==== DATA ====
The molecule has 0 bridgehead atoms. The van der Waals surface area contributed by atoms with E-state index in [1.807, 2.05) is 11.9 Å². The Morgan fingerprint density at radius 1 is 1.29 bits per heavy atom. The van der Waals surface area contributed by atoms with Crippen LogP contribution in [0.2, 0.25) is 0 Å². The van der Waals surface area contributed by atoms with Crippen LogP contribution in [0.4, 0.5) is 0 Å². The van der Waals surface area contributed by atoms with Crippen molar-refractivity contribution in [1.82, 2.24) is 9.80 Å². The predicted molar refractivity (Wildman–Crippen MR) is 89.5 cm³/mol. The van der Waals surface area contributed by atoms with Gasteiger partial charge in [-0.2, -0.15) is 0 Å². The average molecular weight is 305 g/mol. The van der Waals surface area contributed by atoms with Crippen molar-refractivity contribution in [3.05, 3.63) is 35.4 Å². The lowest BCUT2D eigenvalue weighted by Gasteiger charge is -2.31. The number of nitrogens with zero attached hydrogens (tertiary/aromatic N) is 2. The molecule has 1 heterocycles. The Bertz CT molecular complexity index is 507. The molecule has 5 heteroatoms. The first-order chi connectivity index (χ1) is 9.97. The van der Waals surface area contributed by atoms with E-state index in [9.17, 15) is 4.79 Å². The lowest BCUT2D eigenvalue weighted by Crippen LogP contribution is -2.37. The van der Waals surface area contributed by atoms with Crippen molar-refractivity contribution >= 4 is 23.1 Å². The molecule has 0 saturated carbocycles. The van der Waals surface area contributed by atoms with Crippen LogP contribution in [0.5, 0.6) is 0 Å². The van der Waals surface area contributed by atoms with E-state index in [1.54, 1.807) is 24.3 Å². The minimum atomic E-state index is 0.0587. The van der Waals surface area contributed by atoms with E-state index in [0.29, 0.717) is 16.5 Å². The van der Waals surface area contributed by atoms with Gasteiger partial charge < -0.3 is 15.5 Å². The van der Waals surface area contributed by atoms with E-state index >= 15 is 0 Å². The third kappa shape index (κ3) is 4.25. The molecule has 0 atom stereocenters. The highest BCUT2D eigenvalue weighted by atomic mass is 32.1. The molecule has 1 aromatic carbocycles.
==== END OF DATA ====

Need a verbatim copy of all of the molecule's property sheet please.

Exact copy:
The molecule has 0 bridgehead atoms. The van der Waals surface area contributed by atoms with E-state index in [1.807, 2.05) is 11.9 Å². The Morgan fingerprint density at radius 1 is 1.29 bits per heavy atom. The van der Waals surface area contributed by atoms with Crippen LogP contribution in [0.2, 0.25) is 0 Å². The van der Waals surface area contributed by atoms with Crippen LogP contribution in [0.4, 0.5) is 0 Å². The van der Waals surface area contributed by atoms with Crippen molar-refractivity contribution in [1.82, 2.24) is 9.80 Å². The predicted molar refractivity (Wildman–Crippen MR) is 89.5 cm³/mol. The van der Waals surface area contributed by atoms with Gasteiger partial charge in [-0.2, -0.15) is 0 Å². The average molecular weight is 305 g/mol. The van der Waals surface area contributed by atoms with Crippen molar-refractivity contribution in [3.05, 3.63) is 35.4 Å². The lowest BCUT2D eigenvalue weighted by Gasteiger charge is -2.31. The number of nitrogens with zero attached hydrogens (tertiary/aromatic N) is 2. The molecule has 1 heterocycles. The Bertz CT molecular complexity index is 507. The molecule has 5 heteroatoms. The first-order chi connectivity index (χ1) is 9.97. The van der Waals surface area contributed by atoms with E-state index in [9.17, 15) is 4.79 Å². The lowest BCUT2D eigenvalue weighted by Crippen LogP contribution is -2.37. The van der Waals surface area contributed by atoms with Crippen molar-refractivity contribution >= 4 is 23.1 Å². The molecule has 0 saturated carbocycles. The van der Waals surface area contributed by atoms with Crippen LogP contribution in [0.5, 0.6) is 0 Å². The van der Waals surface area contributed by atoms with E-state index in [1.54, 1.807) is 24.3 Å². The minimum atomic E-state index is 0.0587. The van der Waals surface area contributed by atoms with E-state index in [0.29, 0.717) is 16.5 Å². The van der Waals surface area contributed by atoms with Gasteiger partial charge < -0.3 is 15.5 Å². The van der Waals surface area contributed by atoms with E-state index >= 15 is 0 Å². The third kappa shape index (κ3) is 4.25. The molecule has 0 atom stereocenters. The highest BCUT2D eigenvalue weighted by atomic mass is 32.1. The molecule has 1 aromatic carbocycles.